A survey of nearly 500 New Zealanders living with
psoriasis reveals more pain is associated with the chronic skin
condition than just that from the scaly red skin lesions caused
by the condition.
Psoriasis Association Southland (PAS) - the only support
group for people living with psoriasis in New Zealand - and
drug company AbbVie, in conjunction with dermatologists,
recently surveyed 492 New Zealanders living with psoriasis.
Association president Patricia Officer Young, of Gore, said
the survey revealed that people with psoriasis often had
other associated conditions, such as psoriatic arthritis,
cardiovascular disease, diabetes, colitis and Crohn's
''So psoriasis should be treated and there's plenty of great
medication and treatments out there for people to try, until
they get one that suits them.''
The survey revealed that 98% of the respondents experienced
flaking skin, 70% experienced bleeding and 61% experienced
pain associated with lesions, also called plaques.
Half of the respondents who reported living with moderate
psoriasis said they had never received care from a
dermatologist for management of their condition.
Of those with severe psoriasis, 21% had never seen a
dermatologist for their condition.
Between 40% and 50% of respondents used only creams and
lotions to treat their psoriasis.
Mrs Officer Young said anyone with psoriasis should see a
''They are specialists in skin conditions.''
Dermatologist Dr Steven Lamb said it was important people
with psoriasis received effective treatment for it, as well
as for other associated conditions, which could also include
depression, weight gain, joint pain and high blood pressure.
Of the respondents, 35% reported weight problems, 36% stress
and 31% mental health issues.
People needed to be accurately diagnosed early and put on a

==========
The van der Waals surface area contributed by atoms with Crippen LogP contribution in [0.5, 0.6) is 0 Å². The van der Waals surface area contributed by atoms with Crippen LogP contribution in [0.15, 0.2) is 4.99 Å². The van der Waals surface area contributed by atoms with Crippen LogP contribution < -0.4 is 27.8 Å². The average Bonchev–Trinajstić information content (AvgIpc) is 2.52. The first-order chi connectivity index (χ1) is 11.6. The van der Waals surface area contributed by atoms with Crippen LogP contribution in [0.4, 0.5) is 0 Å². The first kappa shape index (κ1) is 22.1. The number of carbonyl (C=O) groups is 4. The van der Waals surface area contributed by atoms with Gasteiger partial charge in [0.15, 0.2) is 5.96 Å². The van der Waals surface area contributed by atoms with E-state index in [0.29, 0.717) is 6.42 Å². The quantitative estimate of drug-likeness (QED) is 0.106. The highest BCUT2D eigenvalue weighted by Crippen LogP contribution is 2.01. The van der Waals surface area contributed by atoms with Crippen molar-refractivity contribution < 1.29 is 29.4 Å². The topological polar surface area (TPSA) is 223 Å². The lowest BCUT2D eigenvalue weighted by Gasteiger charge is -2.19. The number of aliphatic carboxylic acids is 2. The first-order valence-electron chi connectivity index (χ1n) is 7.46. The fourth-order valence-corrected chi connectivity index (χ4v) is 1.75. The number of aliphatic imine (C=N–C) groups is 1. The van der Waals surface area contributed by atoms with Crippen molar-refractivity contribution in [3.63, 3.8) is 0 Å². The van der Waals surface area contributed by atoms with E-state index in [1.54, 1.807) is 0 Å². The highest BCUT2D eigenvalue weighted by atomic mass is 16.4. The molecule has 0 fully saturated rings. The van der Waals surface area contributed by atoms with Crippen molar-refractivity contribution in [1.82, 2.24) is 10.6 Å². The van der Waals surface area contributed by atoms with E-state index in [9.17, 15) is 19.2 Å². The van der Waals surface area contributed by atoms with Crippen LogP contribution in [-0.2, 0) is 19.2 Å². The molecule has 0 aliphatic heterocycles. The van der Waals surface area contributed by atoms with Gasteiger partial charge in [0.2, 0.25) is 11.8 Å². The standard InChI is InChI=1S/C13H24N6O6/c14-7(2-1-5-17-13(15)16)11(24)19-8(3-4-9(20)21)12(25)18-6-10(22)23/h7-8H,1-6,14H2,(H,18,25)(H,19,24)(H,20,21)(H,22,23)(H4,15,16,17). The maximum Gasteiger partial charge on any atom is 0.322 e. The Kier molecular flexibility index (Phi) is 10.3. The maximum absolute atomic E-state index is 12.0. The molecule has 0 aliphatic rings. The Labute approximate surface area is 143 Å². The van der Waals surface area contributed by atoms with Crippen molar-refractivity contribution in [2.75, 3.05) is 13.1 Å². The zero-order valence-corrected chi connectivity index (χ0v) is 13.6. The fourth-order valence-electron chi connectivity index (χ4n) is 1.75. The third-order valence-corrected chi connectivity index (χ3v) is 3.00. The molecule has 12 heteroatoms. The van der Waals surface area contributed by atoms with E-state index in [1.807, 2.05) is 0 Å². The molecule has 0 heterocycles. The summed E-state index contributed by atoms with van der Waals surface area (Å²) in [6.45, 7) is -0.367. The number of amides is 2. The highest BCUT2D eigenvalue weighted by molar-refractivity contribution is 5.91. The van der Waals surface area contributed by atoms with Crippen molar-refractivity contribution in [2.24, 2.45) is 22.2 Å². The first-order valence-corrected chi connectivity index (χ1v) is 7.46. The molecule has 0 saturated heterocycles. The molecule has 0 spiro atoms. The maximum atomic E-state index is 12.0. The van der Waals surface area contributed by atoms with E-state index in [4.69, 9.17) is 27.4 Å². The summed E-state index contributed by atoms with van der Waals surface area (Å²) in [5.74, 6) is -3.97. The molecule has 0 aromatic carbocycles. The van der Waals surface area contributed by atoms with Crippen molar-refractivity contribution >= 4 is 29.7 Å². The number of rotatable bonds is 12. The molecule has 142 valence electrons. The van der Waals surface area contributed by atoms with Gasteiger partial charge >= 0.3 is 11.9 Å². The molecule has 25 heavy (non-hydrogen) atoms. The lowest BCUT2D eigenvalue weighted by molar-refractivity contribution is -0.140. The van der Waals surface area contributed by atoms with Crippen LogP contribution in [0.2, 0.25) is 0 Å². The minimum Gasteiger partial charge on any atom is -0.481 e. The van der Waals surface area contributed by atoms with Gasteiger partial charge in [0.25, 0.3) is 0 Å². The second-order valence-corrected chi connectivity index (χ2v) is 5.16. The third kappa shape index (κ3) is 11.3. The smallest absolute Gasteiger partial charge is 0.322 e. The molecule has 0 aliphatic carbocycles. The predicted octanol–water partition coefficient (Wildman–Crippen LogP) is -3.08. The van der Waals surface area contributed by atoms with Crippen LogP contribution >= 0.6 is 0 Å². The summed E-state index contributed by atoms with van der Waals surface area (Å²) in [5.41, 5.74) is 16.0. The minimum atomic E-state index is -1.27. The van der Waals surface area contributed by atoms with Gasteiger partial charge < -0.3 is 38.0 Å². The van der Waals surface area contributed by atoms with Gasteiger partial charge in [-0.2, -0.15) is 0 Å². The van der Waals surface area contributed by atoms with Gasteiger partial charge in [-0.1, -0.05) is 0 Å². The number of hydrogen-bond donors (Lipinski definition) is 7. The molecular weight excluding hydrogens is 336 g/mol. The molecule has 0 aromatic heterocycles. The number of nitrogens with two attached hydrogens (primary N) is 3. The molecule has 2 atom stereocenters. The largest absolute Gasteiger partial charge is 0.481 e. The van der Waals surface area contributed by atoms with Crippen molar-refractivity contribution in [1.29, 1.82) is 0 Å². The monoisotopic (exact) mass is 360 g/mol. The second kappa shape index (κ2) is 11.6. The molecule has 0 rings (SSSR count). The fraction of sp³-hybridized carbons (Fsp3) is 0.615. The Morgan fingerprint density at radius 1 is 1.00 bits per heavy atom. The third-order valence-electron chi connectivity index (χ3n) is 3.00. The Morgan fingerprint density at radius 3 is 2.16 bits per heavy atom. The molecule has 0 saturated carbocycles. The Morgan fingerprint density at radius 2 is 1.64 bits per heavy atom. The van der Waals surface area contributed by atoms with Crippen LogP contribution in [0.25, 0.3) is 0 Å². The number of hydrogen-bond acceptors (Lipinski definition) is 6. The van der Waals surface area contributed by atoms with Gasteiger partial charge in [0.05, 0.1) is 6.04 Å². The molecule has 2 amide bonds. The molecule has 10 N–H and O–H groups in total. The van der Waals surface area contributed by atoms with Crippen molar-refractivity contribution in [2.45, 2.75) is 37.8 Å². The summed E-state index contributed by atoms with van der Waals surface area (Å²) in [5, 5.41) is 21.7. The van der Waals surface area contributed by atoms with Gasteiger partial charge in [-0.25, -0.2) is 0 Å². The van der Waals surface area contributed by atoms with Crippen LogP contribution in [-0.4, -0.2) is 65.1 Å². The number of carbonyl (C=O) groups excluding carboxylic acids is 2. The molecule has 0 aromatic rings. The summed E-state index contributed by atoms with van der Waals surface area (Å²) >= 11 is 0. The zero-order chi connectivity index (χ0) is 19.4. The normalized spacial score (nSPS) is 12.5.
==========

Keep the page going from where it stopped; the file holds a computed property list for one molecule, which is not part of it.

course to effectively manage the disease, he said.
''We need to set the bar higher to achieve a better level of
control of psoriasis and work more closely with our patients
to manage their associated health conditions.''
The survey revealed 60% of respondents had experienced a
negative reaction from others about their skin condition and
22% reported that these comments were very or extremely
Mrs Officer Young said she got psoriasis at the age of 16.
''It was a real bad time because you are young and you were
told there was no cure, but there is a light at the end of
Treatments were getting better, she said.
''I went to a conference in July last year in Stockholm and I
came away with all this hope because the amount of research
overseas is mind-blowing; it is absolutely amazing ... There
is definite hope. It's not going to be tomorrow, but it will
The association had released three educational booklets to
improve understanding of psoriasis and assist people with
psoriasis to better manage their condition.
Raising awareness of psoriasis was critically important to
ensure early intervention and improved management of the
condition, Mrs Officer Young said.
''The survey findings indicate New Zealanders with psoriasis
don't get to a dermatologist quickly enough to access
comprehensive information and effective treatment options.''
Copies of the booklets can be downloaded from www.psoriasis.org.nz.
Tuesday was World Psoriasis Day - an international day of
recognition for people living with psoriasis and psoriatic
• A chronic skin condition caused by overactivity of the
immune system in the skin. Skin cells multiply at an
abnormally fast rate and accumulate, producing a range of
chemicals, which act as if they are fighting infection or
healing a wound.
• Most common form causes raised, inflamed, scaly, red skin
lesions known as plaques.
• Plaque psoriasis lesions are usually dry, raised slightly
above the skin, red and covered with silvery scales and may
also be itchy, inflamed, painful, cracked and bleeding.
• Develops most frequently in young adults and continues
throughout their life.
• About one in 50 adults in New Zealand lives with psoriasis.